Significance of Symmetric Dimethylarginine in Evaluating Renal Insufficiency in Rehabilitated Wild Florida Manatees (Trichechus manatus latirostris)
Renal compromise is a significant complication when rehabilitating debilitated, wild Florida manatees (Trichechus manatus latirostris). Many animals present malnourished, dehydrated, and may have sustained direct trauma to the kidneys via boat strikes or ischemic events. Clinicians are limited to analysis of serum urea nitrogen, creatinine levels, and urinalysis (if urine can be obtained) to determine the extent of renal insufficiency, which may not accurately reflect renal function like it does in other species. Serum creatinine has been shown to be significantly affected by outside factors such as food intake, food type, and environmental water salinity in Florida manatees.3 This poses a diagnostic challenge for clinicians in discerning how paramount renal compromise is to the animal's overall health and prognosis.
Symmetric dimethylarginine (SDMA) is proven to be an accurate measure of glomerular filtration rate, and has shown to be a reliable biomarker for early detection and monitoring of chronic kidney disease in humans, cats, and dogs.1,2,4 We retrospectively evaluated SDMA values in a population of ten wild Florida manatees at a rehabilitation facility whose post-mortem evaluations (including gross necropsy and/or histology) revealed renal damage. We compared these values to six wild Florida manatees without evidence of renal impairment on post-mortem exam to determine statistical significance. Preliminary data revealed a positive correlation between serum creatinine and SDMA, which we hypothesize indicates clinical utility of SDMA for renal compromise in manatees. This study was pursued to determine the diagnostic value of SDMA in wild Florida manatees undergoing rehabilitation.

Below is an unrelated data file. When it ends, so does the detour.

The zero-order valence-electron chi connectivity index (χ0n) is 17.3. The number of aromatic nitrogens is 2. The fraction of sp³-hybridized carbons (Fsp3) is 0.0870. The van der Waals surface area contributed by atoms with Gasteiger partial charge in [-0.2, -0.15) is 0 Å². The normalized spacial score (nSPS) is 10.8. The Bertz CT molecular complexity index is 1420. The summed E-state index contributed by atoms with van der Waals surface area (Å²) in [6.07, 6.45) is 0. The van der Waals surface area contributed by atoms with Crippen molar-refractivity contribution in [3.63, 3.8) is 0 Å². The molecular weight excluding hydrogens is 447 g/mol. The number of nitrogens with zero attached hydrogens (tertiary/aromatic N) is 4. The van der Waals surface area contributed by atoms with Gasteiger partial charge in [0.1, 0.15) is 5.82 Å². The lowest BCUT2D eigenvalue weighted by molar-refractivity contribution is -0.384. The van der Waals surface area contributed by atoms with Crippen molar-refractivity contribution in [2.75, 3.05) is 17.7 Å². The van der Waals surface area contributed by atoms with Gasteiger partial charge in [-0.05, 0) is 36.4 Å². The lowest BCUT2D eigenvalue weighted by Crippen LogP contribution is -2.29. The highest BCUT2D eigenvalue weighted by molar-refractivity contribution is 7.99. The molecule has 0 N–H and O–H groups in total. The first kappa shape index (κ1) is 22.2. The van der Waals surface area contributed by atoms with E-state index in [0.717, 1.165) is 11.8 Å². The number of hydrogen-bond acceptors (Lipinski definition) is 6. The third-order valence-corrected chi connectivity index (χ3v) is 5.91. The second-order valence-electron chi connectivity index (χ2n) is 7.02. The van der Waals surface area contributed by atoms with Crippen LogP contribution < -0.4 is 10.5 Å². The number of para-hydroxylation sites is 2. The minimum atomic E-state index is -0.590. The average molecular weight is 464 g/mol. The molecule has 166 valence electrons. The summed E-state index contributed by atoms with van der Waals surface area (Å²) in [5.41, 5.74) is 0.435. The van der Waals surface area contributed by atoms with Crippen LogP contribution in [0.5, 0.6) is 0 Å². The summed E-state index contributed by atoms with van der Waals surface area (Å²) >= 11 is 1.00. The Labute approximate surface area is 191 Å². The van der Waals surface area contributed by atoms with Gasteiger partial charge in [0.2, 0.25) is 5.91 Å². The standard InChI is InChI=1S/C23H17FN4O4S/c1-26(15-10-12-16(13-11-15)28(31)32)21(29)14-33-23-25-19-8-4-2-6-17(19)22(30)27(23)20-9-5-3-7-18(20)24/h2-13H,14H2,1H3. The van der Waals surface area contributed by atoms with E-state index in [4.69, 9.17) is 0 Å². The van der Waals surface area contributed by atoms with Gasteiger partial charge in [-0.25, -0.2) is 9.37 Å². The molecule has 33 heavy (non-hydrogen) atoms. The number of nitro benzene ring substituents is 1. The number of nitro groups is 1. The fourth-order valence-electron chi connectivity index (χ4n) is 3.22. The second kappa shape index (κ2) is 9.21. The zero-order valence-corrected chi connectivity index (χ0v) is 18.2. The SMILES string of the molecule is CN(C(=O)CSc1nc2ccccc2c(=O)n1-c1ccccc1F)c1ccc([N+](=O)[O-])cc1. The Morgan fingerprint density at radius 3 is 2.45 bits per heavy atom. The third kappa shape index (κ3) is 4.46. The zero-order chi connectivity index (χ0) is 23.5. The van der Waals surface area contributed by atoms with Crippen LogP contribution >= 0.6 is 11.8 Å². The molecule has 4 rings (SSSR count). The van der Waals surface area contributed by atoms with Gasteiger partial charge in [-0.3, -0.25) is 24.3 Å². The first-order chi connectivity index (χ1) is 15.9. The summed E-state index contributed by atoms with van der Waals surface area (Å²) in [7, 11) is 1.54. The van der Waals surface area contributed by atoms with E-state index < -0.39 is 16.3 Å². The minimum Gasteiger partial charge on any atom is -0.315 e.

The authors wish to thank the Tampa's Lowry Park Zoo veterinary team members, including Michelle Devlin, Heather Henry, and Ryan O'Shea; the Florida Mammals keeper staff; and Martine de Wit and the staff at the Florida Fish and Wildlife Conservation Commission Marine Mammal Pathology Laboratory.
* Presenting author
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